JPMorgan Sees Bulls in High-Grade Debt; Arch Coal Selling BondsMatt Robinson
Investors surveyed by JPMorgan Chase & Co. are the most bullish on investment-grade bonds in more than nine years as they demand the least relative yields since the start of the financial crisis. Arch Coal Inc. plans to raise $300 million in a private offering of secured notes.
About 50 percent of investors in the JPMorgan survey are overweight investment-grade credit in their portfolio, the most since April 2004, meaning they’re wagering a larger portion than benchmarks, Eric Beinstein, the bank’s head of high-grade strategy, said today in a research note. About 5 percent of respondents are underweight.
The optimistic view on credit comes as the extra cost investors demand to hold the debt instead of similar-maturity Treasuries touched the lowest in more than six years yesterday, according to the Bank of America Merrill Lynch U.S. Corporate Index. A benchmark gauge of U.S. corporate credit that reached the lowest since November 2007 at the start of the week was little changed as growth in retail sales added to speculation the Federal Reserve will reduce stimulus that’s bolstered credit markets.
The average relative yield on dollar-denominated, investment-grade corporate bonds in the Bank of America Merrill Lynch index fell yesterday to 137 basis points, or 1.37 percentage points, the least since August 2007. The JPMorgan analysts are forecasting spreads in their bank’s index to continue tightening next year by another 15 basis points.
Investment-grade spreads narrowed 0.3 basis point today, Bloomberg data show. The measure for speculative-grade, or junk-rated, debt tightened 1.1 to 541.6.
Junk bonds are rated below Baa3 by Moody’s Investors Service and lower than BBB- at Standard & Poor’s.
The Markit CDX North American Investment Grade Index, a credit-default swaps benchmark used to hedge against losses or to speculate on creditworthiness, held at 70.3 basis points as of 5:01 p.m. in New York, according to prices compiled by Bloomberg. The measure has climbed from 67.3 on Dec. 9, the lowest closing level since November 2007.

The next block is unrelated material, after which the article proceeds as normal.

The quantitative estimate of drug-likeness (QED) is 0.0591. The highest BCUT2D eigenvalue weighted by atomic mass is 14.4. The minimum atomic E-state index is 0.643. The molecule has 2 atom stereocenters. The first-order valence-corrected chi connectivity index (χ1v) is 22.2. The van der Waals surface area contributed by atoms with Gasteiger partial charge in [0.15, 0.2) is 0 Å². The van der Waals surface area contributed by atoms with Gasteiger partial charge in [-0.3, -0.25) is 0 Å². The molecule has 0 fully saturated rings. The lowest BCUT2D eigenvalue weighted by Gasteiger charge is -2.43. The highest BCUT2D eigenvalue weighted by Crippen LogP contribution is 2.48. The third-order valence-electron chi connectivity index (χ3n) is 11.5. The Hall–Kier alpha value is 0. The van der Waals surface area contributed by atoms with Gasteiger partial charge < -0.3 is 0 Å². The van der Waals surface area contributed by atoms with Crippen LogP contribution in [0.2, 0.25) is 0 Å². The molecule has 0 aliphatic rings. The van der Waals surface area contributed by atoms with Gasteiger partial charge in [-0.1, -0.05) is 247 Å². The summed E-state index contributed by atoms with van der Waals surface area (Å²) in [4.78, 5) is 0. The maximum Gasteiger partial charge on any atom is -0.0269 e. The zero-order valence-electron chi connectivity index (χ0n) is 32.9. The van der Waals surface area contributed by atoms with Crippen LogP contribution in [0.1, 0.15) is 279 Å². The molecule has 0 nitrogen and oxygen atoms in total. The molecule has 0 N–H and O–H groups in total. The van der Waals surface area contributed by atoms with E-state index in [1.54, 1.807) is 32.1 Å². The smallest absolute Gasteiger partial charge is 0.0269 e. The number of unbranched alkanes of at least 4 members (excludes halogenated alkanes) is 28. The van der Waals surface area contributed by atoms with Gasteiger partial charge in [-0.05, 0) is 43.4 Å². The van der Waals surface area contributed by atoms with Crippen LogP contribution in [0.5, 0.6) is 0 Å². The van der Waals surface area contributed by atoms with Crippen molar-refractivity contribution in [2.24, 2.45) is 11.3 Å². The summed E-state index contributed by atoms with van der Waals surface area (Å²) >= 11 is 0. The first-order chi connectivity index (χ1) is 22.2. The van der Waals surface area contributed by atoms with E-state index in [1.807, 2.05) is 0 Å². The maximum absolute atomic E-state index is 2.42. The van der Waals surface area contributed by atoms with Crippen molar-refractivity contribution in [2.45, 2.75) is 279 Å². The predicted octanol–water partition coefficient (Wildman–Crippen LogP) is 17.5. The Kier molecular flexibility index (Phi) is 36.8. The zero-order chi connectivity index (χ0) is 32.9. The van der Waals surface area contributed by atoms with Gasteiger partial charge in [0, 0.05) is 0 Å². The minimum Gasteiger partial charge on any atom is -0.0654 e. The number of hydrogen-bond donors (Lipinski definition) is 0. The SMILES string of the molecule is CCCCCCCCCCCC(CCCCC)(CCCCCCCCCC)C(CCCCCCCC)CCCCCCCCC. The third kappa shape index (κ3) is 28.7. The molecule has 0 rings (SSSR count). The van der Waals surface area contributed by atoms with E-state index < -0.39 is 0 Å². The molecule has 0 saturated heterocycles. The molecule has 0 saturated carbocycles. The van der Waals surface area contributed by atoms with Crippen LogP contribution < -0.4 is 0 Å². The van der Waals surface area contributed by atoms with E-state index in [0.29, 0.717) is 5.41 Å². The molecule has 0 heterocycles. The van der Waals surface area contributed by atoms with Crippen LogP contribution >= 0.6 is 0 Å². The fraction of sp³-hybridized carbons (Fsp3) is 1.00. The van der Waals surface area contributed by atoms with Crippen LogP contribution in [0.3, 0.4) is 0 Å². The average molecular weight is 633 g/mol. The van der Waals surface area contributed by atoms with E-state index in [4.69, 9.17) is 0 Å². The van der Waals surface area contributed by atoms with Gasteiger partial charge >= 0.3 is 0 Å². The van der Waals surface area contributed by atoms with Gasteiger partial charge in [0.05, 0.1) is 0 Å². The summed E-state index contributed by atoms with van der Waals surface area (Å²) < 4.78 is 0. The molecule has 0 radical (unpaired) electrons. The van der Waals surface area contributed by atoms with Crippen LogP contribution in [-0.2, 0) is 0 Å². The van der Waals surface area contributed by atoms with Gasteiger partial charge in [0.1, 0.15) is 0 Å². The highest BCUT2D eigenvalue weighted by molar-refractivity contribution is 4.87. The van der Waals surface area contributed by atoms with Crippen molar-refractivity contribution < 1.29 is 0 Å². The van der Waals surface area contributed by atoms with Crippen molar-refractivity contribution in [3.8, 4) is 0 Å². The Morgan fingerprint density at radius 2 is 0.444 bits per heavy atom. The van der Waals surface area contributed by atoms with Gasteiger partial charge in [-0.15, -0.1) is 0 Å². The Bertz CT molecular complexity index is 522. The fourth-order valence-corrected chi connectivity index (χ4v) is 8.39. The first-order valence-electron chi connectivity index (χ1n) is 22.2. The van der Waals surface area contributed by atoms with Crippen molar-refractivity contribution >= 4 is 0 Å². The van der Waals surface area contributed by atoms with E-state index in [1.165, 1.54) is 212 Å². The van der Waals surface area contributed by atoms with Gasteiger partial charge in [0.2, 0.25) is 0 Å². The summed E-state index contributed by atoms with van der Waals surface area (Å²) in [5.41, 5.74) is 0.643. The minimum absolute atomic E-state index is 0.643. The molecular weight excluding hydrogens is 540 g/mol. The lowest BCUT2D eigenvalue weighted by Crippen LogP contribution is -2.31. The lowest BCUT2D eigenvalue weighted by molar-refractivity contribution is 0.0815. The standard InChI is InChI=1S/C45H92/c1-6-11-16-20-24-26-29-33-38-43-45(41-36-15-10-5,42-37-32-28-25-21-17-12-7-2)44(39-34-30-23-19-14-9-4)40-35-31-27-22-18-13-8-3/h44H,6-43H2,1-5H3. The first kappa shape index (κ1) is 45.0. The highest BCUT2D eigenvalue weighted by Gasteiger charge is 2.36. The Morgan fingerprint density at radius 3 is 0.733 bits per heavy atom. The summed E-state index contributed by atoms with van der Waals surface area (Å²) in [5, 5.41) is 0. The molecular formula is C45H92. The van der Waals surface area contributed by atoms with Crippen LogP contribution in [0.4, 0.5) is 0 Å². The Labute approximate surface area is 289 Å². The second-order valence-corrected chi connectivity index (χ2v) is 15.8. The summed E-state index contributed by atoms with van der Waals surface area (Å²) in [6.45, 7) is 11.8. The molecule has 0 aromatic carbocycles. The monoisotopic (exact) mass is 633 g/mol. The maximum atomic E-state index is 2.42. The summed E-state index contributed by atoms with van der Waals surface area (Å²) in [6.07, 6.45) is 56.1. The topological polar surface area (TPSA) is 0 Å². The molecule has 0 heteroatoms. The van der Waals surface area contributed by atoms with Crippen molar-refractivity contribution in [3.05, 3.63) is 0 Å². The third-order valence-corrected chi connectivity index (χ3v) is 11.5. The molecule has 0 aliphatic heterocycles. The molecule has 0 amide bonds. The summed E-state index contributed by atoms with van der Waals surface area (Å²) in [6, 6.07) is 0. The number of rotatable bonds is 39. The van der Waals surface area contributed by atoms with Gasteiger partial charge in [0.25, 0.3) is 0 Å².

The index has risen as speculation mounts that the Fed is gearing up to start reducing $85 billion of monthly bond purchases as the economy improves. The share of economists predicting the Fed will pare its stimulus in December has doubled to 34 percent after a Dec. 6 report showing the unemployment rate fell in November to a five-year low.
Retail sales rose more than forecast in November as Americans bought cars and took advantage of discounts going into the holiday-shopping season. Purchases climbed 0.7 percent, the most since June, after a 0.6 percent advance in October that was larger than previously reported, Commerce Department figures showed today. The median forecast of 83 economists surveyed by Bloomberg was for a 0.6 percent gain.
The confidence of debt investors in Computer Sciences Corp, the technology consultant, fell after the company disclosed that it may face a regulatory action from the U.S. Securities and Exchange Commission as part of an accounting probe. Credit swaps tied to the Falls Church, Virginia-based company’s $2.5 billion of bonds and loans rose 4.4 basis points to 109.3 basis points.
Credit swaps, which typically rise as investor confidence deteriorates and fall as it improves, pay the buyer face value if a borrower fails to meet its obligations, less the value of the defaulted debt. A basis point equals $1,000 annually on a contract protecting $10 million of debt.
Arch Coal is planning its bond sale as the coal producer prepares to redeem shorter-maturity securities. The St. Louis-based company intends to issue second-lien notes due in 2019, it said today in a statement.
The market for corporate borrowing through short-term IOUs surged the most in 16 months as demand from money-market mutual funds increased.
The seasonally adjusted amount of U.S. commercial paper climbed $31.7 billion to $1.081 trillion outstanding in the week ended yesterday, the Federal Reserve said today on its website. That’s the biggest jump since an equivalent dollar rise for the period ended Aug. 1, 2012, and the highest level since the week ended Oct. 30.